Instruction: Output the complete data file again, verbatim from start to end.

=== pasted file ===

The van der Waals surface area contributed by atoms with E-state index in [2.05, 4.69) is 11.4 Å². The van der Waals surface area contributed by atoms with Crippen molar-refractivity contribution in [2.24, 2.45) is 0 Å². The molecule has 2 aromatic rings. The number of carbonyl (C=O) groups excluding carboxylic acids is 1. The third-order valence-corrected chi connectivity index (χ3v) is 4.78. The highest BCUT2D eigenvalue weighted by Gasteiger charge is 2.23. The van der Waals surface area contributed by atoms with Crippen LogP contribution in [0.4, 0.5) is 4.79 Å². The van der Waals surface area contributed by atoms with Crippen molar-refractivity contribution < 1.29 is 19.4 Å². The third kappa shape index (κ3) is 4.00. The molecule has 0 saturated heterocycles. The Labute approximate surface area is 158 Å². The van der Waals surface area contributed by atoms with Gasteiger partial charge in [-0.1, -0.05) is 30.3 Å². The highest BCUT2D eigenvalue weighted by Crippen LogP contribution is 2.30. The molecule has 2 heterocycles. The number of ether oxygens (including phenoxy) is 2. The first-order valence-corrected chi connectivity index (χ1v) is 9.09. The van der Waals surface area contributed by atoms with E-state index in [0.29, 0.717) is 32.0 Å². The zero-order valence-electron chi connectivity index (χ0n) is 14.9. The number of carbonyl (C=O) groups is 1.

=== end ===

The van der Waals surface area contributed by atoms with E-state index in [2.05, 4.69) is 11.4 Å². The van der Waals surface area contributed by atoms with Crippen molar-refractivity contribution in [2.24, 2.45) is 0 Å². The molecule has 2 aromatic rings. The number of carbonyl (C=O) groups excluding carboxylic acids is 1. The third-order valence-corrected chi connectivity index (χ3v) is 4.78. The highest BCUT2D eigenvalue weighted by Gasteiger charge is 2.23. The van der Waals surface area contributed by atoms with Crippen LogP contribution in [0.4, 0.5) is 4.79 Å². The van der Waals surface area contributed by atoms with Crippen molar-refractivity contribution < 1.29 is 19.4 Å². The third kappa shape index (κ3) is 4.00. The molecule has 0 saturated heterocycles. The Labute approximate surface area is 158 Å². The van der Waals surface area contributed by atoms with Gasteiger partial charge in [-0.1, -0.05) is 30.3 Å². The highest BCUT2D eigenvalue weighted by Crippen LogP contribution is 2.30. The molecule has 2 heterocycles. The number of ether oxygens (including phenoxy) is 2. The first-order valence-corrected chi connectivity index (χ1v) is 9.09. The van der Waals surface area contributed by atoms with E-state index in [0.29, 0.717) is 32.0 Å². The zero-order valence-electron chi connectivity index (χ0n) is 14.9. The number of carbonyl (C=O) groups is 1.